“For a few moments, you couldn’t even see the car with people packed around it taking pictures,” said John Carefoot, curator for the Yeaggy Collection. “It’s fun to get out and drive it. That’s one of the neat things about the original movie was that it fooled people. It looked like a stock DB5, then boom, James Bond would pull out all the gadgets and show the world.”

Some cars were over the top in design, like Sam and Emily Mann’s curvaceously sexy 1937 Delahaye 145. Named People’s Choice, polished stainless steel ribs wrapped around its curved grille with a V-12 Grand Prix race car underneath. This body’s teardrop-shaped coachwork was then added in 1946 by Franay, and it’s first customer may have been Monaco’s Prince Rainier.

Harris Snodgrass brought a piece of family history — the 1948 MG TC owned by his late father, Brumos Racing’s president, Bob Snodgrass.

“He really cherished this car, more than pretty much anything he ever owned,” he said. “It really ignited his passion for motorsports and cars. The fact that he can’t be here and the car can is very special to me.”

Highly designed motor scooters from America and Italy were parked center field, including John Wiser’s 1947 Salsbury 85. With its swoopy Buck Rogers spaceship design and its orange color, people stopped and stared at his scooter, in the family for 47 years.

“I got married on it. There’s the picture,” Wiser said. “I’ve shown this only a couple of times. … This is is art.”

The rarest Corvette ever built was being admired by Ed Welburn, just-retired General Motors VP of design and a judge. John Baldwin’s 1957 Corvette Super Sport prototype was premiered at GM’s Motorama show at New York City’s Waldorf-Astoria, with twin bubble windshield and hand-applied satin silver paint in the side scoops.

“It’s important to General Motors and to me. I own a ’57 Corvette, which I though was very rare until I saw this car,” Welburn said. “… As you walk around the car there are subtle and not so subtle differences throughout and I just love it.”

It was near Axel and L. Hanko Rosenblad’s 1951 Allard K-2, a two-seat British street and race car with a 330-cubic-inch Cadillac V-8 that they drive all the time in Yulee.

Fans of Wayne Carini’s “Chasing Classic Cars” show on Velocity saw the “barn find” 1930 Minerva Convertible Sedan with rare Hibbard and Darrin bodywork a few days ago on TV. But it was on the field last weekend — a huge car shared with collector Ralph Marano bearing some surface rust from years in storage in upstate New York, but still beautiful and imposing.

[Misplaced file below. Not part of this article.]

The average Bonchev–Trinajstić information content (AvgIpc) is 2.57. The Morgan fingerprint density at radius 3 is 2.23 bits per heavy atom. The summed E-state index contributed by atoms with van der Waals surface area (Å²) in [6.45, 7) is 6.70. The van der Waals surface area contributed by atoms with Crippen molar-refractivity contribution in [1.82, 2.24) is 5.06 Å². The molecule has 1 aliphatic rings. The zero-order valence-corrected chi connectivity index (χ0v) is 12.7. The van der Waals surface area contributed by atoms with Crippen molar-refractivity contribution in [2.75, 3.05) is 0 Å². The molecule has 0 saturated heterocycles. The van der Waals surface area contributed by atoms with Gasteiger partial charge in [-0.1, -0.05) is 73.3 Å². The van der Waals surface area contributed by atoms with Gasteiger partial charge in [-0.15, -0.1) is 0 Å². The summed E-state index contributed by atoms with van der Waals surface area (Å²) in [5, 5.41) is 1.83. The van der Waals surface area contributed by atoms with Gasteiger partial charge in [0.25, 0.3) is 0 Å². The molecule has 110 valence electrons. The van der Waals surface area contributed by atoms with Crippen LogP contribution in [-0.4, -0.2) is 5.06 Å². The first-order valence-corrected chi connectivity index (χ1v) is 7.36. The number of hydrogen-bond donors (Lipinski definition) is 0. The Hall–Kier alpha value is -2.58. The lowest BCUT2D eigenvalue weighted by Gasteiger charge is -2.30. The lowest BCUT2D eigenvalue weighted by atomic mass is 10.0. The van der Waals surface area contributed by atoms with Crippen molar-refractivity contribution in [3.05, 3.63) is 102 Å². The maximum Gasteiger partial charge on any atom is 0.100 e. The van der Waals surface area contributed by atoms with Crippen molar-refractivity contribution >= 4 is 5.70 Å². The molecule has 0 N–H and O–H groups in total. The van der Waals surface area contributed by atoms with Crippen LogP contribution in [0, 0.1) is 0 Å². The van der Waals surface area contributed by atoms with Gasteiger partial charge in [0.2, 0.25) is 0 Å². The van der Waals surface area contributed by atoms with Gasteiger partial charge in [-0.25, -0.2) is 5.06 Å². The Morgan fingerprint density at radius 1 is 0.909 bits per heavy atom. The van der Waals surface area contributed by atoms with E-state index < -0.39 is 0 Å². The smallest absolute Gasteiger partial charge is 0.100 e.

“It’s the only body on a Minerva chassis that they made. A lot ended up on Rolls-Royces and Hispano-Suizes,” Carini said. “From the front and from the back, there’s not a bad angle on this car.”

Another Italian also carried American horsepower from birth — Wellington Morton’s red 1965 Iso Rivolta with a 5.4-liter Corvette V-8 - just restored by Wes Brown. One of two he bought after a long search, it was in worse shape but was also a rare wire wheel version.

“I like the wire wheels and I liked the color,” the Saint Johns resident said. “I’ve been looking for these cars. They have been in Jacksonville for the last 40 years. I finally found them a year ago.”

Classic car expert McKeel Hagerty, who runs a classic car insurance company, called the array of race and street cars from the past century “a sea of greatness.” And advancing it due to rain didn’t seem to hurt, nor did combining it with Cars &Coffee.

“It was very fortuitous that the two events combined to create one,” he said. “They pull together not only the world-class coachbuilt unique stuff every year that you’d love to see at a major concours, as well as the race cars that get your blood going. And there’s all this stuff that creates that little twinkle in the eye moment that you least expect.”


Dan Scanlan: (904) 359-4549


A longer version of this story and additional photos can be found at


Anyone with questions about prepaid tickets who could not attend the re-scheduled Concours are asked to email the staff at